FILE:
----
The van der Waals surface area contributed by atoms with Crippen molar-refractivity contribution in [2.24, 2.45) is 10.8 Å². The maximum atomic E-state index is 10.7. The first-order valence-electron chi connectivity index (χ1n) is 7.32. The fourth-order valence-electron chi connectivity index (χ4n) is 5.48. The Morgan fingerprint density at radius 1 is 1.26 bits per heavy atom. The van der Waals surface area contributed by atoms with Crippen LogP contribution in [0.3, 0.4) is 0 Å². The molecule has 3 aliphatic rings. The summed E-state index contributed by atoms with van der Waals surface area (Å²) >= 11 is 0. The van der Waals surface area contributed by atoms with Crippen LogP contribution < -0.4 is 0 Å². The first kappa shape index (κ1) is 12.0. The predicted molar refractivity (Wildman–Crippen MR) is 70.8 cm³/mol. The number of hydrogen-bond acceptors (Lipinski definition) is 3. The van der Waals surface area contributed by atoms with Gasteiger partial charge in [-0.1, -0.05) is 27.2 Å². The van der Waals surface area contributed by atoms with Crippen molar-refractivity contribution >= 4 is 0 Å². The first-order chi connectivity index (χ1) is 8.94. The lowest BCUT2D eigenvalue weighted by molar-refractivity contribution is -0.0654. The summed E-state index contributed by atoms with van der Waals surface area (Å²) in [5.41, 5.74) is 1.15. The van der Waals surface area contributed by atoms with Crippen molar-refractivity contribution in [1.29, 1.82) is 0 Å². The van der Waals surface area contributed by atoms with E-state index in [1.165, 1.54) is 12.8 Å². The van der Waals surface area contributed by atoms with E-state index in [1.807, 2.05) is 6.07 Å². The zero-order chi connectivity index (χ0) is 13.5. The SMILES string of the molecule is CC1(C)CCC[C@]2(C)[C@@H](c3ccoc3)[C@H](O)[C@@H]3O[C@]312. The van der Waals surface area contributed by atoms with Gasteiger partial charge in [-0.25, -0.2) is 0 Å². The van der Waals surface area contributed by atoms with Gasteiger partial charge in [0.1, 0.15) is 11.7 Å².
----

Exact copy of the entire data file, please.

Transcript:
The van der Waals surface area contributed by atoms with Crippen molar-refractivity contribution in [2.24, 2.45) is 10.8 Å². The maximum atomic E-state index is 10.7. The first-order valence-electron chi connectivity index (χ1n) is 7.32. The fourth-order valence-electron chi connectivity index (χ4n) is 5.48. The Morgan fingerprint density at radius 1 is 1.26 bits per heavy atom. The van der Waals surface area contributed by atoms with Crippen LogP contribution in [0.3, 0.4) is 0 Å². The molecule has 3 aliphatic rings. The summed E-state index contributed by atoms with van der Waals surface area (Å²) >= 11 is 0. The van der Waals surface area contributed by atoms with Crippen LogP contribution < -0.4 is 0 Å². The first kappa shape index (κ1) is 12.0. The predicted molar refractivity (Wildman–Crippen MR) is 70.8 cm³/mol. The number of hydrogen-bond acceptors (Lipinski definition) is 3. The van der Waals surface area contributed by atoms with Gasteiger partial charge in [-0.1, -0.05) is 27.2 Å². The van der Waals surface area contributed by atoms with Crippen molar-refractivity contribution >= 4 is 0 Å². The first-order chi connectivity index (χ1) is 8.94. The lowest BCUT2D eigenvalue weighted by molar-refractivity contribution is -0.0654. The summed E-state index contributed by atoms with van der Waals surface area (Å²) in [5.41, 5.74) is 1.15. The van der Waals surface area contributed by atoms with Crippen molar-refractivity contribution in [1.29, 1.82) is 0 Å². The van der Waals surface area contributed by atoms with E-state index in [1.165, 1.54) is 12.8 Å². The van der Waals surface area contributed by atoms with E-state index in [1.807, 2.05) is 6.07 Å². The zero-order chi connectivity index (χ0) is 13.5. The SMILES string of the molecule is CC1(C)CCC[C@]2(C)[C@@H](c3ccoc3)[C@H](O)[C@@H]3O[C@]312. The van der Waals surface area contributed by atoms with Gasteiger partial charge in [-0.25, -0.2) is 0 Å². The van der Waals surface area contributed by atoms with Gasteiger partial charge in [0.1, 0.15) is 11.7 Å².